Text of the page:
Another PhD style rule is that the word `etc' is too imprecise to be used in a thesis. Furthermore, words such as `this', `these', `those' and `it' should not be left dangling - they should always refer to an object; for example, `This rule should be followed' is preferred to `This should be followed'. Some supervisors also suggest that brackets should rarely be used in a PhD thesis - if a comment is important enough to help answer the thesis' research problem, then it should be added in a straightforward way and not be hidden within brackets as a minor concern to distract the examiner away from the research problem.

 As well, definite and indefinite articles should be avoided where possible, especially in headings; for example, `Supervision of doctoral candidates' is more taut and less presumptuous than `The supervision of doctoral candidates'. Paragraphs should be short; as a rule of thumb, three to four paragraphs should start on each page if my preferred line spacing of 1.5 and Times Roman 12 point font is used to provide adequate structure and complexity of thought on each page. (A line spacing of 2 and more paragraphs per page make a thesis appear disjointed and `flaky', and a sanserif font is not easy to read.) A final note of style is that margins should be those nominated by the university or those in Style Manual (Australian Government Publishing Service 1988).

 The above comments about structure and style correctly imply that a PhD thesis with its readership of three examiners is different from a book which has a very wide readership (Derricourt 1992), and from shorter conference papers and journal articles which do not require the burden of proof and references to broader bodies of knowledge required in PhD theses. Candidates should be aware of these differences and could therefore consider concentrating on completing the thesis before adapting parts of it for other purposes. However, it must be admitted that presenting a paper at a conference in a candidature may lead to useful contacts with the `invisible college' (Rogers 1983, p. 57) of researchers in a field, and some candidates have found referees' comments on articles submitted for publication in journals during their candidacy, have improved the quality of their thesis' analysis (and publication has helped them get a job). Nevertheless, several supervisors suggest that it is preferable to concentrate on the special requirements of the thesis and adapt it for publication after the PhD has been awarded or while the candidate has temporary thesis `writer's block'.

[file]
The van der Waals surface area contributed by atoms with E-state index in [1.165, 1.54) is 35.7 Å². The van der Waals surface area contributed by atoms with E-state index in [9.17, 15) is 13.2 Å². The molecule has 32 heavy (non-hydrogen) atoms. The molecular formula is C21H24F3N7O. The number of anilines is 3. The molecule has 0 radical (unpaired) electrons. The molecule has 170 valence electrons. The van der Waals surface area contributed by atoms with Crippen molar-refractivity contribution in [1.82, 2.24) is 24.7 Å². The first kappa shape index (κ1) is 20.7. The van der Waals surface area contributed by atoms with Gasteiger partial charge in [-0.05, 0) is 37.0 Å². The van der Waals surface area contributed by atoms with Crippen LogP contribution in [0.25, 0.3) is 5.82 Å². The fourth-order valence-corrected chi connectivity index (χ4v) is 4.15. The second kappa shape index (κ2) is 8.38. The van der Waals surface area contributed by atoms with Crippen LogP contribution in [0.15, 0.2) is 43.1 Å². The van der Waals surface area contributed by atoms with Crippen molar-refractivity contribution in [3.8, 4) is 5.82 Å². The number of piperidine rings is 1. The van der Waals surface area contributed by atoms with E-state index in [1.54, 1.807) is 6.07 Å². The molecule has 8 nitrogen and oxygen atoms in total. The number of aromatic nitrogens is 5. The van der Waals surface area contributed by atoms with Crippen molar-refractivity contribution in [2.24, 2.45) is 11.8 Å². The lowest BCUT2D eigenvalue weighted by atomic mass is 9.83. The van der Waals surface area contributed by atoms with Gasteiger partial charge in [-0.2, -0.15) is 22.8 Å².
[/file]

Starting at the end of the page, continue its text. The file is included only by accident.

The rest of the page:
The thesis will have to go through many drafts (Zuber-Skerritt & Knight 1986). The first draft will be started early in the candidature, be crafted after initial mindmapping and a tentative table of contents of a chapter and a section, through the `right', creative side of the brain and will emphasise basic ideas without much concern for detail or precise language. Supervisors and other candidates should be involved in the review of these drafts because research has shown that good researchers ` require the collaboration of others to make their projects work, to get them to completion' (Frost & Stablein 1992, p. 253), and that social isolation is the main reason for withdrawing from postgraduate study (Phillips & Conrad 1992). By the way, research has also shown that relying on just one supervisor can be dangerous (Conrad, Perry & Zuber-Skerritt 1992; Phillips & Conrad 1992).

 Facilitating the creative first drafts of sections, the relatively visible and structured `process' of this paper's structure allows the candidate to be more creative and rigorous with the `content' of the thesis than he or she would otherwise be. After the first rough drafts, later drafts will be increasingly crafted through the `left', analytical side of the brain and emphasise fine tuning of arguments, justification of positions and further evidence gathering from other research literature.

 Continue to next section.